Yeah, we’re proud of the Baptist relationship. I think it’s an amazing organization and a part of Florida where Bayada doesn’t currently have a presence. We’re also excited by how that relationship is a positive indication of something that we’ve been helping foster for many years — really strategic thinking by health systems. Systems are more often thinking about the ways in which we can align with them, strategically. They want to bring best-in-class home- and community-based capabilities into their networks.

It’s hard to predict the future right now, but what’s in store for Bayada in 2021, in terms of priorities, growth plans and other strategic initiatives?

I will try to set COVID aside, though, it is an undercurrent that runs through everything that we’re doing and thinking about.

Our first and most important priority is people. How do we continue to attract, engage, develop and support amazing people and teams committed to delivering amazing services? We’re hugely focused on talent — all things talent.

The second is that we’re thinking a lot about digital transformationI. In addition to what’s instigated by COVID, how do we begin to accelerate how we invest in things like automation and artificial intelligence? How do we invest in the clinical virtual health tools and technology to really transform the way our services are delivered over the next 10 years?

Then third, how do both of those first two things — talent and digital transformation — support our continued growth as a mission-driven social entrepreneurial growth company.

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How Home Health Agencies Can Build Stronger Relationships with Senior Living Operators

During the COVID-19 crisis, senior living communities and long-term care facilities have sometimes been wary about letting outsiders onto their premises, including home health and hospice clinicians.

That has repeatedly been a major challenge and point of concern for home health providers over the past several months, at times even leading to significant dips in revenue and worsening health conditions for patients.

In some cases, however, COVID-19 has been a catalyst to better relationships between home health and senior living operators. The keys to those successful relationships have been communication and a commitment to best practices.

“We do stay in constant communication with our partners,” Izzy Porter, a senior living program manager for Bayada Home Health Care, told Home Health Care News. “That coordination and collaboration is, I think, what really helps us stay successful in keeping our clinicians [and residents] safe.”

Moorestown, New Jersey-based Bayada is one of the largest nonprofit providers of home health and post-acute care services in the U.S. The company provides a range of in-home care services to adults and children across 345 locations in 22 states as well as seven other countries.

Its senior living partnerships have grown stronger throughout the pandemic, according to Porter.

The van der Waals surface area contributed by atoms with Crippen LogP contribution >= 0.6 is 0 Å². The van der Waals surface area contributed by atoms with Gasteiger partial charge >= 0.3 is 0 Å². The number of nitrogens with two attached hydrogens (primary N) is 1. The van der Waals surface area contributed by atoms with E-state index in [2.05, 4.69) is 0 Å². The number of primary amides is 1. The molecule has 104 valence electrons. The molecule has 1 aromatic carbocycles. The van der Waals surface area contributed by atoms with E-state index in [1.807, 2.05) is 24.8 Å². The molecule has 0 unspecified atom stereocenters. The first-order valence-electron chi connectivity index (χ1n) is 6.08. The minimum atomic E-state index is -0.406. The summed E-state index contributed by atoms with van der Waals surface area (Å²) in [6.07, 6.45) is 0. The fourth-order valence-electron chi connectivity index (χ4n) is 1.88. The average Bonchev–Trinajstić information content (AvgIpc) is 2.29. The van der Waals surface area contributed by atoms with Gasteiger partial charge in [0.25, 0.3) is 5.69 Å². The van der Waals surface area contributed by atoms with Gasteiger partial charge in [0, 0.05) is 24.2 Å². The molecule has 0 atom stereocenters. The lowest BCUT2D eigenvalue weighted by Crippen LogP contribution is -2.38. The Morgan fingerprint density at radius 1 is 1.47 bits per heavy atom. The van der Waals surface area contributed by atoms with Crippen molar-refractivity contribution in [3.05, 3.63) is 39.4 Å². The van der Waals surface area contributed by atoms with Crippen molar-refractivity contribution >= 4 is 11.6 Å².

While Porter’s job has intensified with COVID-19, the results of her work have gone a long way.

With less exposure to the outside world, senior living residents have been more susceptible to muscle weakness and subsequent falls. That’s why, on Bayada’s end, it has worked so hard to keep its employees safely entering facilities to see patients.

“We are seeing a lot of residents who aren’t necessarily impacted with COVID itself,” Porter said. “But what we are seeing is some of those secondary effects due to different communities adjusting their visitation schedules or disallowing residents to go and see family. So we’re seeing a lot of people who are a little bit deconditioned because they’re not engaging in the activities that they used to.”

Karen Garland — the regional director of Exton, Pennsylvania-based Vantage Point Retirement Living — has witnessed similar issues, she told HHCN.

“[Seniors] have been quite isolated,” Garland said. “They have been limited in their ability to have people visit because of certain restrictions or safety measures. And obviously, when you live in one of these areas, or one of these settings, it’s supposed to be about family involvement.”

Vantage Point Retirement Living provides residential options to seniors in Pennsylvania, Delaware and Maryland. As a part of its network, the company offers active adult, full service retirement and senior living communities.

Garland will serve as the executive director of Arcadia at Limerick Pointe, one of Vantage Point’s newest senior living communities. Limerick, Pennsylvania-based Arcadia at Limerick Pointe is a faith-inspired senior living community offering independent living, supportive personal care and memory care.

It is set to open later this year, with support from Bayada to facilitate home health services.

Instead of accepting the emotional and physical toll that comes with COVID-19 as just another reality during a pandemic, Bayada and Vantage Point employees have worked hard at making their relationship work for the betterment of their seniors’ situations.

“With COVID, we wanted to partner with people who have really been right in the trenches like Bayada has,” Garland said. “Whether it’s been in home health, assisted living or personal care, they’ve been right there [through it all].”

When looking at home health providers to partner with, Vantage Point considers many things, but especially staffing. That way, when things get tough, the home health provider is able to fill staffing gaps with ease and has the resources to keep caring for seniors inside of communities in a safe manner.